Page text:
Newborn kitten, Daffodil, springs into life during lockdown thanks to foster carers' quick thinking

24 April 2020

Lola with her kittens Daffodil the kitten Lola's kittens

The country may be in lockdown, but the unconditional care of Battersea’s temporary foster carers remains unfaltering. Husband and wife team, Nikki Danford and Peter Browne, had to think on their feet recently when their pregnant foster cat, Lola, got into difficulty giving birth to her litter.

Having looked after more than 300 cats and kittens for Battersea over the years, Nikki and Peter were happy to provide a temporary home for Lola, who arrived at the much-loved animal charity’s Old Windsor centre heavily pregnant, after being found living as a stray in a garden.

But the veteran foster carers were in for an experience they won’t forget in a hurry when Lola began giving birth on the morning of March 26 in their West Sussex home.

When the third kitten of the litter arrived, Nikki and Peter could tell something was wrong. Kittens are born inside the birthing sac, which the mother cat must lick open before stimulating the kitten to breathe independently. But try as she might, the sac containing kitten number three was proving impenetrable for Lola.

Nikki says, “The kitten was lying there in the sac, lifeless, while Lola tried frantically to open it, but we knew she had to concentrate on the impending arrival of kitten number four.

“Peter realised what was happening and stepped in to help by gently removing the sac from around the kitten and rubbing him until he came to life and, thankfully, started to breathe on his own.

“Lola is such a friendly girl, she didn’t mind us getting involved and touching her baby to give him the help he needed. I think she understood and, if she was able to, I think she would have said thank you.”

With kitten number three now breathing on his own, Nikki and Peter were able to watch the arrival of two more tiny bundles of fur. Once all five were safely delivered, there was only one theme ‘springing’ to mind when it came to thinking of names. Lola was now a proud mum to Primrose, Poppy, Tulip, Lily and, having quickly recovered from his dramatic arrival, little Daffodil (known affectionately as ‘Daff’).

As lockdown continues across the country, the couple are making the most of watching Lola’s litter grow into playful, confident kittens before they go to the new homes already lined up for them.

Nikki says, “I’m quite content sitting at home with the company of Lola and her beautiful babies lying on the couch while I prattle away on my keyboard. I try not to focus on the negativity and sadness currently taking over the world and instead just look at the little family I am blessed with being able to care for during these strange and surreal times. I’m just grateful we were there to help as I don’t think Daff would have made it otherwise.

Now more than ever Battersea need funds to enable the charity to continue to be here for every dog and cat. Not just the dogs and cats being cared for at its centres, or the many more on temporary foster with dedicated volunteers, but those who will undoubtedly need help over the coming weeks and months. To help Battersea care for more dogs and cats like Daffodil, visit http://donate.battersea.org.uk.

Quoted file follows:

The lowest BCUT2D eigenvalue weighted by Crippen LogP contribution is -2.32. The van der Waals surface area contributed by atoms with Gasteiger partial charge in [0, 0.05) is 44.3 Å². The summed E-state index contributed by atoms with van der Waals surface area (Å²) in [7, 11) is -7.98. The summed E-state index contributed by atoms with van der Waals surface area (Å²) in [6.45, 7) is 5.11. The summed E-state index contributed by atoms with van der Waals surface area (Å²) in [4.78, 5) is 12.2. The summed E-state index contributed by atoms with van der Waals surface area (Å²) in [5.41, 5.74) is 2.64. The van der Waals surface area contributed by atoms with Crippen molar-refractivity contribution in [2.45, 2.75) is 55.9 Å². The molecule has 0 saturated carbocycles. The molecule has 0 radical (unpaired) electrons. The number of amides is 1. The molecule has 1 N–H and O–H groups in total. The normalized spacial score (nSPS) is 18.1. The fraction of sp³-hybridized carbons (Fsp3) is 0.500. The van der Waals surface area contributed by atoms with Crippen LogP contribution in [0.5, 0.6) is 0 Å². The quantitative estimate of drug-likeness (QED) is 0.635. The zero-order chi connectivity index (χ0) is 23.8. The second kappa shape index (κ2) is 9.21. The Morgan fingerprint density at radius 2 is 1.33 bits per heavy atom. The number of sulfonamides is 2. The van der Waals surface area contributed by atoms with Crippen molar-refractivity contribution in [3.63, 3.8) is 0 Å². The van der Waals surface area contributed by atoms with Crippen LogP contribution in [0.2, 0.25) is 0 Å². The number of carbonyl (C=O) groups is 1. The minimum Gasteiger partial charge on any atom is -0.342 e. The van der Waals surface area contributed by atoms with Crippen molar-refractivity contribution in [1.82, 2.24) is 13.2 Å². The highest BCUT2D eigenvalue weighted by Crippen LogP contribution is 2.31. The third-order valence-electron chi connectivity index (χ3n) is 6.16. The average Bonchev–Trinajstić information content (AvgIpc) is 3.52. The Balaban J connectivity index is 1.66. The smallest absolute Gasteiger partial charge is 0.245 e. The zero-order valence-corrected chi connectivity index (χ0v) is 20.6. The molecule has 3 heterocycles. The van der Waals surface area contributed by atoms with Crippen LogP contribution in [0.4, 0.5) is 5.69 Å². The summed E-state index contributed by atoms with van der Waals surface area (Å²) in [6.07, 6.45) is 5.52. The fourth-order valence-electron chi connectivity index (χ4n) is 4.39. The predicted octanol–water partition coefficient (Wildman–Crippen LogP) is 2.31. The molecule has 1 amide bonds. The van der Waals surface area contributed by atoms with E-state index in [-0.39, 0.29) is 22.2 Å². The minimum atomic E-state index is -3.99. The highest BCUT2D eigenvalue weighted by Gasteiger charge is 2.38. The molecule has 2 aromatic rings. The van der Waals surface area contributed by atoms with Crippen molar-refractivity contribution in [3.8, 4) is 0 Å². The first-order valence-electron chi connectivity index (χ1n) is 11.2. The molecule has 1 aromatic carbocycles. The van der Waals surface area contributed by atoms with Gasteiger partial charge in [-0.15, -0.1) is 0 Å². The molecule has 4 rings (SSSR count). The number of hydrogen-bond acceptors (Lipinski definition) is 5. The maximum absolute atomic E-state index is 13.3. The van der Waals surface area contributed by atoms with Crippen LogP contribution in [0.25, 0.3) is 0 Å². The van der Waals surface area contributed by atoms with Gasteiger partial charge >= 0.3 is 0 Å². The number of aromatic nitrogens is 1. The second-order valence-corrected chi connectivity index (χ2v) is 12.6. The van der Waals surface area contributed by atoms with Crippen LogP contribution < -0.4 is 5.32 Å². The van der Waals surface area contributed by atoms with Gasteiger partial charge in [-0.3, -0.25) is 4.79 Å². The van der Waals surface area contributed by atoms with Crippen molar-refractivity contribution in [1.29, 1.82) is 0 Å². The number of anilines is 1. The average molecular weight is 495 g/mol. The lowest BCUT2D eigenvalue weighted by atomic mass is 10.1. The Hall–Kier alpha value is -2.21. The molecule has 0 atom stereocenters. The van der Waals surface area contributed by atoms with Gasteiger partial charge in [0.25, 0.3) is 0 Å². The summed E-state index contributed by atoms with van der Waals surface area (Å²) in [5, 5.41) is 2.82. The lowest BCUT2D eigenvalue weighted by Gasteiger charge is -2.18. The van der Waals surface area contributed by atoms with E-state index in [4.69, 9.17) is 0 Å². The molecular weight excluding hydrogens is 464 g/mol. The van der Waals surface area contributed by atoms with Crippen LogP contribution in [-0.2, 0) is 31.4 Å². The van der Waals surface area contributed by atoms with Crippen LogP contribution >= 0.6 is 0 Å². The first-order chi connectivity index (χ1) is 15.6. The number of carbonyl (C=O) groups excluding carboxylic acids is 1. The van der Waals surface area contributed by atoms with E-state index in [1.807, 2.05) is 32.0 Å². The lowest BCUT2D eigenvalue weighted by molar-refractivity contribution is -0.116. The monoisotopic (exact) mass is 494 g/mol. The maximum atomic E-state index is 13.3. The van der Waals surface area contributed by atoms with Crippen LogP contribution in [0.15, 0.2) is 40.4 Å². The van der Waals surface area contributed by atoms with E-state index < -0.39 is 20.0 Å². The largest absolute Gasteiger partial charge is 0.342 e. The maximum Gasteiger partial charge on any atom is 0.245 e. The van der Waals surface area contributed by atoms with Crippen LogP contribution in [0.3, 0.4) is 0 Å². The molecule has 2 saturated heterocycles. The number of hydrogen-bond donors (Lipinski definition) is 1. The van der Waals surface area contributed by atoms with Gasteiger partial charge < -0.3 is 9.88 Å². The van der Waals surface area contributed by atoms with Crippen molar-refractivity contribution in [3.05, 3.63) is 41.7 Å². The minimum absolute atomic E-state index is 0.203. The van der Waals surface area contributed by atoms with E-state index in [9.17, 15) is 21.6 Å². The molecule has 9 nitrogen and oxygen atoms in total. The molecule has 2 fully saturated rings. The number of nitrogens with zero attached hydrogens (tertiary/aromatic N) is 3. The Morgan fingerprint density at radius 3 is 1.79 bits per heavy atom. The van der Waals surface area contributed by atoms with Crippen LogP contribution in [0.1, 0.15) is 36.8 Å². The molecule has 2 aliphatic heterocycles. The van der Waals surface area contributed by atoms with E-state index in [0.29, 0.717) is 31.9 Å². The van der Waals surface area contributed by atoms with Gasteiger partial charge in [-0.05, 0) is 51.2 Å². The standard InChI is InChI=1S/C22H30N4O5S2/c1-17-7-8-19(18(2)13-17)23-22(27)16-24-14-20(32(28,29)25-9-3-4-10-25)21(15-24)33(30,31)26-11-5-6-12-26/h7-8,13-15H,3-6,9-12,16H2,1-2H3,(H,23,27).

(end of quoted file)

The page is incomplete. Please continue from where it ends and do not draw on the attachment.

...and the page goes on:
ENDS

Notes to editors

  • Battersea is fortunate to have an existing network of over 1,000 volunteers and foster carers and we have now suspended new applications to foster while we prioritise working with existing staff and volunteers to provide ongoing care for our dogs and cats during the Covid-19 outbreak.
  • The best way to support Battersea currently is by making a donation at
  • to help us continue to be here for every dog and cat.
  • The generosity of players of People’s Postcode Lottery also supports the work of our volunteers and foster carers. For 2020, Battersea has been successful in securing funding of £750,000 from People’s Postcode Lottery. This support, through Postcode Animal Trust, will go towards Battersea’s Volunteering & Fostering programme and Battersea Communities project.
  • Since Battersea was founded 160 years ago, we’ve been committed to helping every dog and cat that needs us - championing their rights, loving their imperfections and expertly caring for them. And for as long as we’re needed, we’ll be here. Because rescue is our favourite breed.
  • Battersea directly helps over 5,000 dogs and cats across its three centres and uses its expertise, influence, and voice to help thousands more animals all over the country and across the world.
  • Battersea cares for an average of 240 dogs and 145 cats across its three centres at any one time.
  • There is no time limit on how long an animal can stay at Battersea, but the average stay for a dog is 34 days and 25 days for a cat.
  • In addition to the site in South West London, Battersea also has two other centres based at Old Windsor, Berkshire and Brands Hatch, Kent.
  • For further information on Battersea, please visit www.battersea.org.uk
  • Follow Battersea on Twitter @battersea_ or facebook.com/Battersea